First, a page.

The Volkswagen VR6 engine, introduced in 1994, has a narrow “V” configuration that allows six cylinders to be mounted in the same area as a four-cylinder engine. The oddest things about the engine are that the narrow angle between cylinders allows the use of just one cylinder head for the six cylinders, and the timing chain is located between the block and transmission. While head gasket failure is not common, it does occur on engines where the cooling system has been neglected over time.
Here are seven tips to make a head gasket job a little easier.
1. Remove and Replace the Cylinder Head Bolts in the Correct Sequence
Since both banks of cylinders have a single cylinder head, they are more prone to distortion. The maximum permissible distortion is 0.10 mm. When removing the head, the sequence starts with removing the outermost bolts on the edge of the head and working your way toward the center. The head bolts can’t be reused because they are torque-to-yield fasteners. To install the head, the bolt sequence starts in the center and then works outward. Refer to the service information for the sequence.
2. Lock Up the Camshafts First
After the valve cover is removed, the engine should be turned to top dead center and locking plates should be installed on the camshafts. If the chain is off by as little as half a tooth, it can cause driveability problems. If the chain shifts position on the intermediate shaft while the tensioner is out, it can advance or retard the timing of both camshafts. Note: Never turn the engine with the upper chain tensioner removed.
3. Check For Vacuum Line Leaks
Once everything is back together, take the time to inspect for vacuum leaks. On 24-valve engines, the lines that carry vacuum to the EVAP solenoid and canister are the most common areas where leaks can develop. These lines, located on the back of the intake manifold on the passenger side, are made of hard plastic and can crack.
Leaks under the lines’ silver heat-resistant covering can go undetected. If such a leak is not detected, the engine will generate both lean and misfire codes. After a few drive cycles, EVAP codes might be triggered. It is critical that before the vehicle is returned to the customer that the long-term fuel trims and oxygen sensors are checked to make sure the engine is not trending rich or positive.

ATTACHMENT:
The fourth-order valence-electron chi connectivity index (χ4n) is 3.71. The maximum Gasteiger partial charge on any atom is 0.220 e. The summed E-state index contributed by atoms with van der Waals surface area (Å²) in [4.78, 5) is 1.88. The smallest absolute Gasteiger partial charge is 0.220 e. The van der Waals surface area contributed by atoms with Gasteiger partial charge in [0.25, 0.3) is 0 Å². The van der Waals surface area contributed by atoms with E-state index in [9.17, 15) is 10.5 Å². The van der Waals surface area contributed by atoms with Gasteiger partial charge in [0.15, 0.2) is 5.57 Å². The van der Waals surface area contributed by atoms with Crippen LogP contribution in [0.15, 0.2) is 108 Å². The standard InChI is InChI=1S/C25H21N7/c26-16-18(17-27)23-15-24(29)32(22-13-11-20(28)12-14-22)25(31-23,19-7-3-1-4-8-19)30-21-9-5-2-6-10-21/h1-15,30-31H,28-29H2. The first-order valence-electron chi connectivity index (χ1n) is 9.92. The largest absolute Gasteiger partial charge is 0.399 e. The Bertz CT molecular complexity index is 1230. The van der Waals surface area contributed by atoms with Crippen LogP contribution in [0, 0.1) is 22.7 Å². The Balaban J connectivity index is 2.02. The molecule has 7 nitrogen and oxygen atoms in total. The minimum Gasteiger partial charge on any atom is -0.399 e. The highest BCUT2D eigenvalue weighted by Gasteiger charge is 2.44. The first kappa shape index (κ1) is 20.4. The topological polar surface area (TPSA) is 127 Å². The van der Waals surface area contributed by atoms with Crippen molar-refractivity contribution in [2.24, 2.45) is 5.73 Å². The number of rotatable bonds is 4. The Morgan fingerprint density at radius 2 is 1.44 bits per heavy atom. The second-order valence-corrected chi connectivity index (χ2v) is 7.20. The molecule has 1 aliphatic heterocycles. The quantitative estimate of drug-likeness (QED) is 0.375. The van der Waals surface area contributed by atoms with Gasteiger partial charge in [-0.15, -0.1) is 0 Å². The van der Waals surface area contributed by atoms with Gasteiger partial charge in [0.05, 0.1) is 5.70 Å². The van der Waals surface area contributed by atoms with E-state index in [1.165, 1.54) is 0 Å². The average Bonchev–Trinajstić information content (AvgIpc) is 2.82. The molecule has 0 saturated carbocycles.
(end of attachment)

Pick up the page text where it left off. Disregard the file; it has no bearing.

4. Replace the Guides at the First Sign of Excessive Wear
The upper guides and tensioner should be replaced at the first sign of wear. They can be replaced without removing the transmission. Worn guides are evidence that the driver has been neglecting the oil. If the guides are not replaced, it will cause noise or the engine timing to jump.
5. Soften Gaskets and Then Scrape
When an old gasket is removed, it will leave behind residue on the block and head. It is tempting to go at this residue with an abrasive or metal scraper, but before you ruin the surfaces, use a gasket removal solvent to first soften the residue. It may take 15-20 minutes for the solvent to soften the material, but at that point you might even be able to remove the material with only a shop rag. The use of chemicals will not damage the finish that was applied at the factory.
Note: Never use an abrasive disc or sandpaper. The abrasive materials embedded in the fibers or paper can find their way into the piston rings or crankcase.
6. Leave the Intake and Exhaust Manifolds On
It is possible to gain access to the head gasket without removing the lower intake manifold and exhaust manifold. But, with the total weight of the assembly being more than 60 lbs., you might need help removing it. Be careful resting the head on your bench, as it is possible to damage the combination valve on the bottom of the intake manifold.
7. Check for Cracks
On both types of VR6 engines, cracks can develop between the valve seats and also between the valve seats and spark plug insert. Volkswagen specifies that the crack should not exceed 0.5 mm in width. If the crack is larger than 0.5 mm, you will need to send it to a machine shop to be checked.